The complete set of circumstances at play when Fowler ordered Hill out of his car to be frisked paints the following composite picture: Hill, without a driver's license, at 11:00 p.m. on a Saturday night, in an apartment complex that has a drug reputation and is in a high-crime county, was sitting in the driver's seat of a car that was backed into a parking spot, and, when the police arrived, his passenger exited from the car and took a few steps away. The officers came across this scene while they were driving through the county as “just kind of a rolling patrol” and they had no specific reason to suspect any particular criminal activity at the apartment complex where they saw Hill's parked car. Only a matter of seconds elapsed between the officers' seeing Hill's car and Fowler's seizure and frisk of Hill.
Considering all the relevant circumstances together, we are not persuaded that, at the moment Fowler ordered Hill to get out of his car, to turn around, and to place his hands on the car so he could be frisked, there were specific and articulable facts upon which to form a reasonable suspicion that Hill had been engaged in criminal activity. The government attempts to put an ominous gloss on what appears almost entirely ordinary. The general picture that emerges, considering all relevant factors together, is of a man and a woman sitting in a car parked in the lot of an apartment building, on a weekend night, at the moment the police arrived. Hill and his passenger “were not offending any traffic ordinance; there was no evidence of recent crimes in the neighborhood, no reason to suspect that [Hill] or his passenger were wanted by the police, and no other reason to believe that anything unusual was taking place.” See United States v. Beck, 602 F.2d 726, 729 (5th Cir.1979).
It warrants considering the sorts of circumstances the government did not show. This is not a case where the seizure followed a tip to the police of suspicious or criminal activity. When Burch and Fowler approached the Palmetto Estates apartment complex, they were not responding to any report of criminal activity nor did they have any particular reason to think that crime was happening there at the moment of their arrival. Compare, e.g., Alabama v. White, 496 U.S. 325, 327, 110 S.Ct. 2412, 110 L.Ed.2d 301 (1990) (anonymous telephone tip corroborated by police's observation of suspect). Nor is this a case where the seizure was of a person matching the description of anybody sought by the police. Burch and Fowler were neither looking for Hill specifically nor anybody who looked like him. Compare, e .g., United States v. Campbell, 178 F.3d 345, 347 (5th Cir.1999) (seized person's physical appearance and motor vehicle matched description of bank robber and getaway car). Nor is this a case where the police came across a person, had a hunch that something could be amiss, and then observed the suspect for sufficient time to determine that criminal activity indeed reasonably appeared to be afoot. Only seconds elapsed from the first moment the officers saw Hill in his car and when Fowler ordered him to exit the car to be frisked. Compare, e.g., Terry, 392 U.S. at 5–6 (officer observed suspicious behavior for “10 to 12 minutes” before approaching). And, the officers do not claim that, during those few seconds, they observed Hill making any suspicious movements. The officers found Hill sitting in his car, and, according to the evidence in the record, he apparently just sat there during the few seconds when the officers approached. Compare, e.g., United States v. Miles, No. 00–11425, 2001 WL 1465241, at *3 (5th Cir.2011) (unpublished) (suspect “reclined in the driver's seat of his automobile, apparently in an attempt to go unnoticed” and was observed “reach [ing] to the passenger's side of the automobile as if to hide something under the seat”).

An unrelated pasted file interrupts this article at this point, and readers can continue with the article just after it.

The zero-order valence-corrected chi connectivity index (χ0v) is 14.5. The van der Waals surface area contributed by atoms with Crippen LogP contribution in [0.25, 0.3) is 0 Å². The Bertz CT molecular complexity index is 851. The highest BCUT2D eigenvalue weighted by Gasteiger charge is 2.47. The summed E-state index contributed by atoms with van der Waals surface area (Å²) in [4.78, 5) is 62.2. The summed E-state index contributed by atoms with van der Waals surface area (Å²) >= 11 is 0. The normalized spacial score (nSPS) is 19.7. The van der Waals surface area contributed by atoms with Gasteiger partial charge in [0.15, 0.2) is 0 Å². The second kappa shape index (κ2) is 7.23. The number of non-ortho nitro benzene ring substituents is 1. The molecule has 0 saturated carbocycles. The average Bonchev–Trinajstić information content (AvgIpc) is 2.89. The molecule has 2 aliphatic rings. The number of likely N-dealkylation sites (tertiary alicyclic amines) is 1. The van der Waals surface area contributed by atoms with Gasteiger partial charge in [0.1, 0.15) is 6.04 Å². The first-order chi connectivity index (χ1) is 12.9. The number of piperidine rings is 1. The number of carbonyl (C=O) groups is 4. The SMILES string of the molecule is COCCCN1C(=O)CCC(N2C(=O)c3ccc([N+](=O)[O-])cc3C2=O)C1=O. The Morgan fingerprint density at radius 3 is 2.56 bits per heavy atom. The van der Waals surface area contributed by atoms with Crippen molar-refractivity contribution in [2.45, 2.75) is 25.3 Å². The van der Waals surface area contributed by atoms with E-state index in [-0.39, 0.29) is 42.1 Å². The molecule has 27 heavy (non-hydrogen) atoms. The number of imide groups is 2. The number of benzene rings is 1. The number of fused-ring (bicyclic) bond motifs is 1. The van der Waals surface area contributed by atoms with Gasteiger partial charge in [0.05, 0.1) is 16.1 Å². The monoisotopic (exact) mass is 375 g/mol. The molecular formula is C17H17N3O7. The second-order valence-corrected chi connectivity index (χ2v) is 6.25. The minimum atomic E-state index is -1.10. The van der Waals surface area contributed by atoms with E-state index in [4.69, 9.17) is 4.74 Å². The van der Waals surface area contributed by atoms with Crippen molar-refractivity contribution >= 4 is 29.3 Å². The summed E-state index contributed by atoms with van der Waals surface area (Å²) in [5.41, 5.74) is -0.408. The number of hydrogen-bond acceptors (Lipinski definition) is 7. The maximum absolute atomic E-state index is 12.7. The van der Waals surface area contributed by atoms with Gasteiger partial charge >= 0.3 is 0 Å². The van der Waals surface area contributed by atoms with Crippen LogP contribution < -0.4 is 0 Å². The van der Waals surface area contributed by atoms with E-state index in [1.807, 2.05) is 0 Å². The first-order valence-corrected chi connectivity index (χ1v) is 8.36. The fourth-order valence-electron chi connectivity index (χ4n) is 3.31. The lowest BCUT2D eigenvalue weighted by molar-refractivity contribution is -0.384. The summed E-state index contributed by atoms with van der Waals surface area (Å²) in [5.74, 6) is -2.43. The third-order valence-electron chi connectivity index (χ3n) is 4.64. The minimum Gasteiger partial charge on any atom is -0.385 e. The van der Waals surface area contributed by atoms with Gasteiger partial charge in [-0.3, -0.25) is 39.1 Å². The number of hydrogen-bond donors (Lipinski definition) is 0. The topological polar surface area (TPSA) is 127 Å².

In attempting to argue that the circumstances here did give rise to a reasonable suspicion of criminal activity, much of the government's argument focuses on the contention that Hill was in a “high-crime area.” The fact that law enforcement officers know a particular area to be high in crime is indeed a “relevant contextual consideration.” Illinois v. Wardlow, 528 U.S. 119, 124, 120 S.Ct. 673, 145 L.Ed.2d 570 (2000). That factor, however, comes with an important disclaimer: “An individual's presence in an area of expected criminal activity, standing alone, is not enough to support a reasonable, particularized suspicion that the person is committing a crime.” Id.; accord Brown v. Texas, 443 U.S. 47, 52, 99 S.Ct. 2637, 61 L.Ed.2d 357 (1979); United States v. Rideau, 969 F.2d 1572, 1575 (5th Cir.1992) (en banc). The government cannot, in other words, justify a warrantless search or seizure with nothing more than incantations about the “proverbial ‘high crime area.’ “ United States v. Navedo, 694 F.3d 463, 471 (3d Cir.2012); accord Brown, 443 U.S. at 52.